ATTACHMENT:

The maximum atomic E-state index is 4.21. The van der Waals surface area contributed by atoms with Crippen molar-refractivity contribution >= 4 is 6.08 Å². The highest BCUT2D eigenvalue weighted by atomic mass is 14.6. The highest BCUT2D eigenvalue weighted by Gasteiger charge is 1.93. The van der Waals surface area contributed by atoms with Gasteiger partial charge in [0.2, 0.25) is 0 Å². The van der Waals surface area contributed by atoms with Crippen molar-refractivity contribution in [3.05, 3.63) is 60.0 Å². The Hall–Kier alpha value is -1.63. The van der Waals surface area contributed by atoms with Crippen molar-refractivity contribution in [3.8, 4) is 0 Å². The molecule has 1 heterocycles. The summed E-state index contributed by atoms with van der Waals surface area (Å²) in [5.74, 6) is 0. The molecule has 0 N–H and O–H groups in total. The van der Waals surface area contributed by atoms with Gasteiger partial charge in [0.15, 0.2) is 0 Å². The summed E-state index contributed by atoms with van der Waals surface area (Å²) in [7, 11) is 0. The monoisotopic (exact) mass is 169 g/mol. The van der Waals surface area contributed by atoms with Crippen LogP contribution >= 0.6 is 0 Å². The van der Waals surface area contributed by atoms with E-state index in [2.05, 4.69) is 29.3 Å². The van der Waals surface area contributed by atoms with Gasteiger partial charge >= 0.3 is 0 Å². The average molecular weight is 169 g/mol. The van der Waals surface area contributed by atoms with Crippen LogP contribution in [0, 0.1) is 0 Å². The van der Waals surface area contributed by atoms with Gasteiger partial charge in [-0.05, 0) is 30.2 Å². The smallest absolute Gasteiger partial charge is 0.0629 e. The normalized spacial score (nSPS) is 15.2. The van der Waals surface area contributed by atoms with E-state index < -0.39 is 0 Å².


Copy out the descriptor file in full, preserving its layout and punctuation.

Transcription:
The maximum atomic E-state index is 4.21. The van der Waals surface area contributed by atoms with Crippen molar-refractivity contribution >= 4 is 6.08 Å². The highest BCUT2D eigenvalue weighted by atomic mass is 14.6. The highest BCUT2D eigenvalue weighted by Gasteiger charge is 1.93. The van der Waals surface area contributed by atoms with Gasteiger partial charge in [0.2, 0.25) is 0 Å². The van der Waals surface area contributed by atoms with Crippen molar-refractivity contribution in [3.05, 3.63) is 60.0 Å². The Hall–Kier alpha value is -1.63. The van der Waals surface area contributed by atoms with Crippen molar-refractivity contribution in [3.8, 4) is 0 Å². The molecule has 1 heterocycles. The summed E-state index contributed by atoms with van der Waals surface area (Å²) in [5.74, 6) is 0. The molecule has 0 N–H and O–H groups in total. The van der Waals surface area contributed by atoms with Gasteiger partial charge in [0.15, 0.2) is 0 Å². The summed E-state index contributed by atoms with van der Waals surface area (Å²) in [7, 11) is 0. The monoisotopic (exact) mass is 169 g/mol. The van der Waals surface area contributed by atoms with Crippen LogP contribution >= 0.6 is 0 Å². The van der Waals surface area contributed by atoms with E-state index in [2.05, 4.69) is 29.3 Å². The van der Waals surface area contributed by atoms with Gasteiger partial charge >= 0.3 is 0 Å². The average molecular weight is 169 g/mol. The van der Waals surface area contributed by atoms with Crippen LogP contribution in [0, 0.1) is 0 Å². The van der Waals surface area contributed by atoms with Gasteiger partial charge in [-0.05, 0) is 30.2 Å². The smallest absolute Gasteiger partial charge is 0.0629 e. The normalized spacial score (nSPS) is 15.2. The van der Waals surface area contributed by atoms with E-state index < -0.39 is 0 Å².